Physical Decline2019-11-15T18:41:14+00:00

Approaching the End-of-Life

Just as life experiences are unique to the individual, it is important to recognize that the experience of physical decline, death, and dying is unique as well. Residents will decline in their own time and manner. Their signs and symptoms will vary. As a care provider it can be a challenge to adapt to these differences. In order to provide the best possible care to your residents it is essential to be aware of the consistent changes that take place during this critical time. These changes include:

One to Six Months Prior to Death

  • May withdraw from friends and family

  • Spends more time sleeping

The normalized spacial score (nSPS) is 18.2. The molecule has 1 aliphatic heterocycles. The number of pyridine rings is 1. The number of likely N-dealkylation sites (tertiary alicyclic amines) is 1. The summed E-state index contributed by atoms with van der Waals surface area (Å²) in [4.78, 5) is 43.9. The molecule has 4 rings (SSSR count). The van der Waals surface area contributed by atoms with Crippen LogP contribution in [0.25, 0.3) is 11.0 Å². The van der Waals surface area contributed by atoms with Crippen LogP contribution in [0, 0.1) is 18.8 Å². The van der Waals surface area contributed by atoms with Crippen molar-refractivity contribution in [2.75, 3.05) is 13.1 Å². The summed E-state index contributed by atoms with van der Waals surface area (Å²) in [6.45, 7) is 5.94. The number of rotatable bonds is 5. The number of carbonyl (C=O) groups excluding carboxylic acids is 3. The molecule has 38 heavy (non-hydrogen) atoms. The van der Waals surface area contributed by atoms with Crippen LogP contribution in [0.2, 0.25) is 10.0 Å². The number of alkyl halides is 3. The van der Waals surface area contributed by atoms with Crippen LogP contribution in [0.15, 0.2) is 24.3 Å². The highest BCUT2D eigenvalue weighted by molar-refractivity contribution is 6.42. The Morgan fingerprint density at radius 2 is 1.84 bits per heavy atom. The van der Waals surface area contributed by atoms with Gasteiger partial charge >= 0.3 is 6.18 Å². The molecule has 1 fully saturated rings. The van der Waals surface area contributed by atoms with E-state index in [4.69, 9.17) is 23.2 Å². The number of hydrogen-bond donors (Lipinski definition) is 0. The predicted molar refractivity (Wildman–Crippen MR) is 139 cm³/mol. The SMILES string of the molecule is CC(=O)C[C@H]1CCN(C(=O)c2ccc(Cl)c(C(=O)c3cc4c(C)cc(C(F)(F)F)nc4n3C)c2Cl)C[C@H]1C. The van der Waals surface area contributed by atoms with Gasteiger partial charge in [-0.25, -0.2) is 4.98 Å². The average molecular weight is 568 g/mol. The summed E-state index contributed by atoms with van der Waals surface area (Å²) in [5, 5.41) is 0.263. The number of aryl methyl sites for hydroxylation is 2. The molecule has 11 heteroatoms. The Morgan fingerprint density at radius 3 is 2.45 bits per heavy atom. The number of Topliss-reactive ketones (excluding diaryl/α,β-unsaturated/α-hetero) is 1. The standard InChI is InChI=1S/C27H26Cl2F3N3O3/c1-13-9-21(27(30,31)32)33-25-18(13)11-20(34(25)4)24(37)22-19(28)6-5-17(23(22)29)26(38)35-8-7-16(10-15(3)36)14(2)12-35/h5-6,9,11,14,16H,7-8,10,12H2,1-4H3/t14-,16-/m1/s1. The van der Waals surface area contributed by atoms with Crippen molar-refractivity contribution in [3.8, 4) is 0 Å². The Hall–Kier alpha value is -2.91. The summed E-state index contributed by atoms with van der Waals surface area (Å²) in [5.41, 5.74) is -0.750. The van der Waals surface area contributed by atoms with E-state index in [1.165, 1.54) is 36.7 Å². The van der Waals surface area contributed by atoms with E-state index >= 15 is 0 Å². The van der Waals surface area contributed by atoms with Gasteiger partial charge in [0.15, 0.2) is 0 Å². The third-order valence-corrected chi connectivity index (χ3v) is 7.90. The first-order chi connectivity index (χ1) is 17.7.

• Gradual decrease in eating and fluid intake

One to Two Weeks Prior to Death

  • Sleeps most of the time but can be aroused

  • Skin color may begin to change

  • Blood pressure may begin to decrease

  • Continued decrease in foods and fluids

  • Breathing changes occur

One to Two Days Prior to Death

  • Often has difficulty in, or inability to swallow

  • Blood pressure often decreases

  • Often see apnea (pauses in breathing)

  • Congestion or respiratory secretions can occur

  • May become restless

  • May sleep most of the time

  • May notice mottling (blotchiness to skin)

  • Sometimes has a surge of energy or alertness

  • Body temperature fluctuates

  • May or may not have pain

In order to provide the best possible care to your residents it is essential to be
aware of the consistent changes that take place during this
critical time.

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